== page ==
What was always overlooked when discussing how the US had such massive industrial capability was how Japan was never going to be able to strike at it.  The war was always going to hinge on Japans ability to keep the US bottled up to the West Coast.  Though there was an interesting line in the movie “Pearl Harbor” where it was suggested Japan could invade the United States and push as far as the Mississippi (might have been Chicago) before the US could stop them, which is intriguing.  I just can’t picture it happening.  The I-400 might have allowed Japan the capability to hit some targets in the United States.


  • Liaison TripleA '11 '10

    If you read about the history of the Interstate.  It was actually built as a DEFENSE system.

    Eisenhower was part of the design.  I remember reading studies, where the US military in the post WWI era, calculated it could take MONTHS to move troops from say NY to San Fran, and that infrastructure Desperately needed to improve.



  • @Epiphany:

    When I first read about the I-400, the first thing that sprung to mind was the idea of a second Pearl Harbor. A chance for Japan to take out several carriers in a surprise attack. If they had 10 of these with 30 aircraft and hit Pearl or any location with several carriers docked, they might have caused some serious setbacks. Certainly damaging the Panama Canal would be strategically useful, especially if the Pacific Fleet had been destroyed.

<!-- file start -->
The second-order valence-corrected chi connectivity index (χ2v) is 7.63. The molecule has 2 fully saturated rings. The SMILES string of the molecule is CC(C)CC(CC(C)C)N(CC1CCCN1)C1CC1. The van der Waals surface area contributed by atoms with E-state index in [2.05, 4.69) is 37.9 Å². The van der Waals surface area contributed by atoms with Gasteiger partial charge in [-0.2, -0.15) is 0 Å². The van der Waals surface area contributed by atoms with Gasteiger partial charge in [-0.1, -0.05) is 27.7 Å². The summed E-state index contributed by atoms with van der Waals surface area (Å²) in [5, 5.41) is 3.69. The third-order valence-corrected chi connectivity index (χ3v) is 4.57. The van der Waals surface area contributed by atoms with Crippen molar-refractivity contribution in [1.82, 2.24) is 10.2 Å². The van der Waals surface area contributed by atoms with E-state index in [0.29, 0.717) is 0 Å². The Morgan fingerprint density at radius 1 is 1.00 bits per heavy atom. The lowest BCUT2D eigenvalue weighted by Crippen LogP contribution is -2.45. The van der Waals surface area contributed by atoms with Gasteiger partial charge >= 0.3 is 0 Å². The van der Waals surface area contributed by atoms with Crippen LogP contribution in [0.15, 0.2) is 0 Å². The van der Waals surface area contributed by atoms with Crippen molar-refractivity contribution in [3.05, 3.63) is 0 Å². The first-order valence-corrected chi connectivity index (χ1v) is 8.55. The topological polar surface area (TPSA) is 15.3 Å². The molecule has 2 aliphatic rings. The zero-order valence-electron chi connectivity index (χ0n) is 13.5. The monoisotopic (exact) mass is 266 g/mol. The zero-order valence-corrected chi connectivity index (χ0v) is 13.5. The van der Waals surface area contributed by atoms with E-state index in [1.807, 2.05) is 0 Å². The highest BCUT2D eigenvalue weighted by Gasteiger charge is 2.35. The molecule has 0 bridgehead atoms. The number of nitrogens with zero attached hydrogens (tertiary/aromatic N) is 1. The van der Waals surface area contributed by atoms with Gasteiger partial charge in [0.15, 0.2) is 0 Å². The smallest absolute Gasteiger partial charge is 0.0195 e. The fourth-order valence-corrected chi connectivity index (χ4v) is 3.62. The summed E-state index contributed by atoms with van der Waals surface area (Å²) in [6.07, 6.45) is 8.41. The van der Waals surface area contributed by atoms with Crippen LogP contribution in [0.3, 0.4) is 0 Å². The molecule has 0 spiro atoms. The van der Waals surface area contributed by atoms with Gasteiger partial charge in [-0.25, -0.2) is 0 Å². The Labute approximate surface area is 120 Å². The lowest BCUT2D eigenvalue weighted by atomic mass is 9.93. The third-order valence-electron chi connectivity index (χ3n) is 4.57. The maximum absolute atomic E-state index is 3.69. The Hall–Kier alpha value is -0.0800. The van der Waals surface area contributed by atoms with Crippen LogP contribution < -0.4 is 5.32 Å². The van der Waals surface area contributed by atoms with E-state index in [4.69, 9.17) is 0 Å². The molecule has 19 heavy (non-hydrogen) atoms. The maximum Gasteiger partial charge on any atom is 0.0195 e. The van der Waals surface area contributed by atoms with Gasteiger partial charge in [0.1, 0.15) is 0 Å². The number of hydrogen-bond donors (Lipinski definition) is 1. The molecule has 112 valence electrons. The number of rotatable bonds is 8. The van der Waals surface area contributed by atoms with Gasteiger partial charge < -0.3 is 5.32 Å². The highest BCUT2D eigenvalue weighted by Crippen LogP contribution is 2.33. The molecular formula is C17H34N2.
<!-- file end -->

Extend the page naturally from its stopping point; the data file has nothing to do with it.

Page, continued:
What was always overlooked when discussing how the US had such massive industrial capability was how Japan was never going to be able to strike at it. The war was always going to hinge on Japans ability to keep the US bottled up to the West Coast. Though there was an interesting line in the movie “Pearl Harbor” where it was suggested Japan could invade the United States and push as far as the Mississippi (might have been Chicago) before the US could stop them, which is intriguing. I just can’t picture it happening. The I-400 might have allowed Japan the capability to hit some targets in the United States.

    You’ve raised some good points. The idea of a second Pearl Harbor–directed against the U.S.‘s carrier fleet–is an intriguing one. However, there is the chance that the Americans’ radar would have allowed early detection of the incoming planes, or even the subs themselves. To avoid the latter, the Japanese could have coated their subs in rubber, much like the Germans had done with some highly advanced submarines being built at the end of the war. Had the anti-radar rubber coating prevented detection of the subs themselves, and had they launched their air attack while relatively near the American carriers, it’s quite possible the U.S. wouldn’t have had time to scramble planes before the carriers were hit. A second group of rubber-coated Japanese submarines could have arrived from a different direction, to fire torpedoes into anything crippled by the air attack. (All of this assumes night attacks, using radar technology transferred from Germany.)